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Is Access to Cell Phone Data Without a Warrant a Violation of the Fourth Amendment?

Is Access to Cell Phone Data Without a Warrant a Violation of the Fourth Amendment?

Technology advances so quickly that the courts have little hope of keeping up. Cases involving new technologies take years to make their way to the high court. During that time period, lower courts are often bound by precedents related to already outmoded technologies. A sort of legal limbo occurs, where litigants, lawyers, and the public remain uncertain about the law.


Though law enforcement and prosecutors have been using cellphone evidence for two decades, the Supreme Court has yet to make a definitive ruling on the constitutionality of warrantless access to a defendant’s cellphone data. The question will finally be decided later this year, when the supreme court issues its ruling on Carpenter v. United States. The court’s ruling will decide whether Carpenter’s fourth amendment rights were violated when the FBI obtained his cellphone records without a warrant and used them as evidence against him.


The Carpenter Case


In April, 2011, Carpenter was arrested for robbery, along with three other men. One of the other suspects confessed and provided the FBI with the phone numbers of the other suspects, including Carpenter’s. The FBI applied for and received a magistrate’s order for Carpenter’s cellphone’s transactional records, which show his calls and the locations and times he made them. Based partially on this evidence, Carpenter was convicted of robbery.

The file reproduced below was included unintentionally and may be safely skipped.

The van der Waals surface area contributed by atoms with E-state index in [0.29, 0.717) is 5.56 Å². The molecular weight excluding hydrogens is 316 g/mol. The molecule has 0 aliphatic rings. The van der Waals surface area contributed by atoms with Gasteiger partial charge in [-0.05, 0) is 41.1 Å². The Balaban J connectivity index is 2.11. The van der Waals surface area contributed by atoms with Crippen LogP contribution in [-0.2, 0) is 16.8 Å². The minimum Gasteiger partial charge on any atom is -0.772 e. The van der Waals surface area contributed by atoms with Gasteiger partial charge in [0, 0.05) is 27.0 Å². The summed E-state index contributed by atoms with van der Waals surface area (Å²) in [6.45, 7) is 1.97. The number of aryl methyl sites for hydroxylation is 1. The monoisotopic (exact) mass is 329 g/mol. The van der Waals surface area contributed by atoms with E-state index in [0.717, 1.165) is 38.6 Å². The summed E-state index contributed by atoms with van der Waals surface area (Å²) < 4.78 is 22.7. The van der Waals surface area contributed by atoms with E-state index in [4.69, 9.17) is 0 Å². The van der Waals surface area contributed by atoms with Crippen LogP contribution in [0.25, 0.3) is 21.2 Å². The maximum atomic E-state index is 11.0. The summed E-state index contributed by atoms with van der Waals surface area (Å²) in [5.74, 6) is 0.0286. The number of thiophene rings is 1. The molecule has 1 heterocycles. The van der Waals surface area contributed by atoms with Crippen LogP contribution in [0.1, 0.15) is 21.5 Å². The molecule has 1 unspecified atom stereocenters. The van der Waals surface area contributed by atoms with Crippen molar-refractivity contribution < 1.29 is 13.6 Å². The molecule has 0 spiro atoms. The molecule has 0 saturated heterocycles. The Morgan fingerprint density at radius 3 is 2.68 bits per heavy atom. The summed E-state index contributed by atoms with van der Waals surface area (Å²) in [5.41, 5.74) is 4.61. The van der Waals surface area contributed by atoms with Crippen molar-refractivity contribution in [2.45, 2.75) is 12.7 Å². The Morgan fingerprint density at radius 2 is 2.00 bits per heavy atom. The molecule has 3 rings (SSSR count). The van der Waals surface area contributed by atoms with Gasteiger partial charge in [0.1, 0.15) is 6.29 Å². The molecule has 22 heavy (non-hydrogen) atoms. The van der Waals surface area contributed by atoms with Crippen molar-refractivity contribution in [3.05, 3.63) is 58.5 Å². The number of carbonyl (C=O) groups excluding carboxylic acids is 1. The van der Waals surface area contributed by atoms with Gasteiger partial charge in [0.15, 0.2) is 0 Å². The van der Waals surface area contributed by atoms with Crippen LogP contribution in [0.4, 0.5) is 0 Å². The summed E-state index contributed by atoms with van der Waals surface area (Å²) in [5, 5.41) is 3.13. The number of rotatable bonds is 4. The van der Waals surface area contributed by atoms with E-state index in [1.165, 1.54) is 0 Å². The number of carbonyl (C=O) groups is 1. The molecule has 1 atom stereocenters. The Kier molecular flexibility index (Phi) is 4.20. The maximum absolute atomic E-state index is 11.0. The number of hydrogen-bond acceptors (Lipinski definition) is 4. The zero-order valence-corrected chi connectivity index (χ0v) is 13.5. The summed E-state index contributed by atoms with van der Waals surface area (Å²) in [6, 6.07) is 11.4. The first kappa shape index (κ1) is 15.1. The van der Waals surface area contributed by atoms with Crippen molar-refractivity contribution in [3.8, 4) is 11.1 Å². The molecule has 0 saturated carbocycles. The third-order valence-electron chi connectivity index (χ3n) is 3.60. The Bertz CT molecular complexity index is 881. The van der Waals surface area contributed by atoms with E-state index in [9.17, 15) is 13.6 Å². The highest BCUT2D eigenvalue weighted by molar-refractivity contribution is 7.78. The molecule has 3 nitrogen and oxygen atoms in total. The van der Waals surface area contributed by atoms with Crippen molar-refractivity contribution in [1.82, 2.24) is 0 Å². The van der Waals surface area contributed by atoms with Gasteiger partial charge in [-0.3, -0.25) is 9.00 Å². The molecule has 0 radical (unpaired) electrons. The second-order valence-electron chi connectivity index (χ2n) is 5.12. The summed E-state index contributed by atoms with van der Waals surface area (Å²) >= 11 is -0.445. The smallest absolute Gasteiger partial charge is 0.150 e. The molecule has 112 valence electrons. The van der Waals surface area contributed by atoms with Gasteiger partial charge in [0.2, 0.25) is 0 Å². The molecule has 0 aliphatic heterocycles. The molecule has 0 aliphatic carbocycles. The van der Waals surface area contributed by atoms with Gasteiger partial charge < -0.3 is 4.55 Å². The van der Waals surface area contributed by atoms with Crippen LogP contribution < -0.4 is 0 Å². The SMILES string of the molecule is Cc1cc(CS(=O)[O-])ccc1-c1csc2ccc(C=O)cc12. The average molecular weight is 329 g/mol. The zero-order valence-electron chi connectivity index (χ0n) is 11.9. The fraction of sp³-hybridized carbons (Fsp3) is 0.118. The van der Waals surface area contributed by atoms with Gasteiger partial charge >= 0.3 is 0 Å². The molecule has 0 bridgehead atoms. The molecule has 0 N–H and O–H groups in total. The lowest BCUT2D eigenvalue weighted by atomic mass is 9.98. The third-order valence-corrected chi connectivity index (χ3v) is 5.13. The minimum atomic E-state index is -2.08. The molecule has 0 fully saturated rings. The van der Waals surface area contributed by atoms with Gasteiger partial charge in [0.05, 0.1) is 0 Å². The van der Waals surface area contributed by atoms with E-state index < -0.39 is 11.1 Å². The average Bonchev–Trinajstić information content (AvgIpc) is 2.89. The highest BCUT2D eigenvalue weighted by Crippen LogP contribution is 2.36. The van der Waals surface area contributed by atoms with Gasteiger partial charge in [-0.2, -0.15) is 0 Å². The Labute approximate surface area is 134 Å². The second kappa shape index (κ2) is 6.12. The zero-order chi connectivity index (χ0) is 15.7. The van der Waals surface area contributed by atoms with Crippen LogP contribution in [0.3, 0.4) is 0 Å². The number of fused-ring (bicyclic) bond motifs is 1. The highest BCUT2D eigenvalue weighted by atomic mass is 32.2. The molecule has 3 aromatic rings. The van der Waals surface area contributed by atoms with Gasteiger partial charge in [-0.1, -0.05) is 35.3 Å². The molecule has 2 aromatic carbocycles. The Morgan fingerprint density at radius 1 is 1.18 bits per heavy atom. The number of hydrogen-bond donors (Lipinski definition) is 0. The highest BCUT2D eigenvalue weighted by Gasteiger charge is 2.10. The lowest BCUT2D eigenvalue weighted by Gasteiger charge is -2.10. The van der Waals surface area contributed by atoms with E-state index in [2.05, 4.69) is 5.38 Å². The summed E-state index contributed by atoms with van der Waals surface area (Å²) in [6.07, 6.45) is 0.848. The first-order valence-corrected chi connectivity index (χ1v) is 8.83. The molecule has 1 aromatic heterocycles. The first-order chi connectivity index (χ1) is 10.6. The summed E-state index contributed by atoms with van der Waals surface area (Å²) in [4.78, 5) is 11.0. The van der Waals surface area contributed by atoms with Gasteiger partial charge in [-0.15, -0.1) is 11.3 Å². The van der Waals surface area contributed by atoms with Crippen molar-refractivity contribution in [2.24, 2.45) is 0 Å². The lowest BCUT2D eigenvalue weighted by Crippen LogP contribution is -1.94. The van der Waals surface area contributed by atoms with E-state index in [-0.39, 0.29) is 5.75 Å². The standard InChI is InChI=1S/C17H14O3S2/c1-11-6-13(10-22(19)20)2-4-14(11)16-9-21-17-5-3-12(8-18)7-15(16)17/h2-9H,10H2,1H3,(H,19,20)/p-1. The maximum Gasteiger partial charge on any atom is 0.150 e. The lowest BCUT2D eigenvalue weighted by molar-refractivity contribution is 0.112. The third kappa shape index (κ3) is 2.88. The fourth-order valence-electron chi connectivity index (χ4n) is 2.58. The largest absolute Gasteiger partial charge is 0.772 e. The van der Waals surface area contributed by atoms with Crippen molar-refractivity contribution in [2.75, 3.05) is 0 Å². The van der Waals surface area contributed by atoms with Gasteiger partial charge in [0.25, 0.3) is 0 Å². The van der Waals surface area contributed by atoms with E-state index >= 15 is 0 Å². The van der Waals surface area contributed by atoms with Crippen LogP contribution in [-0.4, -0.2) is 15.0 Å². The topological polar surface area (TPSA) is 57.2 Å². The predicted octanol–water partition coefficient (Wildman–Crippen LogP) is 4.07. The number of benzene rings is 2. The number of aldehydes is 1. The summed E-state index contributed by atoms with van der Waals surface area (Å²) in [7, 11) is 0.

He appealed, and the sixth circuit federal court affirmed his conviction. The Supreme Court heard oral arguments in his case and, as of June 4th, 2018, he is awaiting the decision.


The case’s impact


The Carpenter case is widely expected to provide the definitive answer to whether law enforcement must obtain a warrant for cellphone data. In Carpenter’s case, he argues that the magistrate’s order was not enough to meet constitutional requirements. His lawyers believe that the fourth amendment, when it states citizens have the right to privacy in their personal effects, includes cellphone data.


Courts have a history of looking backwards for guidance in technology-related cases, which often results in the court basing its decision on an analogy. For example, a tablet could be compared to a notebook in terms of determining if the data on the tablet constituted protected data. The court now will struggle to determine how the framers of the constitution would view the seizure of Carpenter’s phone records.


Legal experts anxiously await the decision. Many courts, as seen from the Carpenter case, lean toward law-enforcement’s view that the constitution provides no protection for cellphone records. When the court rules, a definitive standard will apply across the U.S.


Does Ethics Have a Place In Law?

Does Ethics Have a Place In Law?

Ethics are defined as the moral principles that help govern a person’s behavior or the conduction of a certain activity. Since the dawning of civilization, laws have been used as a beacon of order in society. This goes as far back as the Code of Hammurabi, a preserved Babylonian code of law used in ancient Mesopotamia. Since then, a long-standing debate has remained the world of law. Do ethics have a place in it?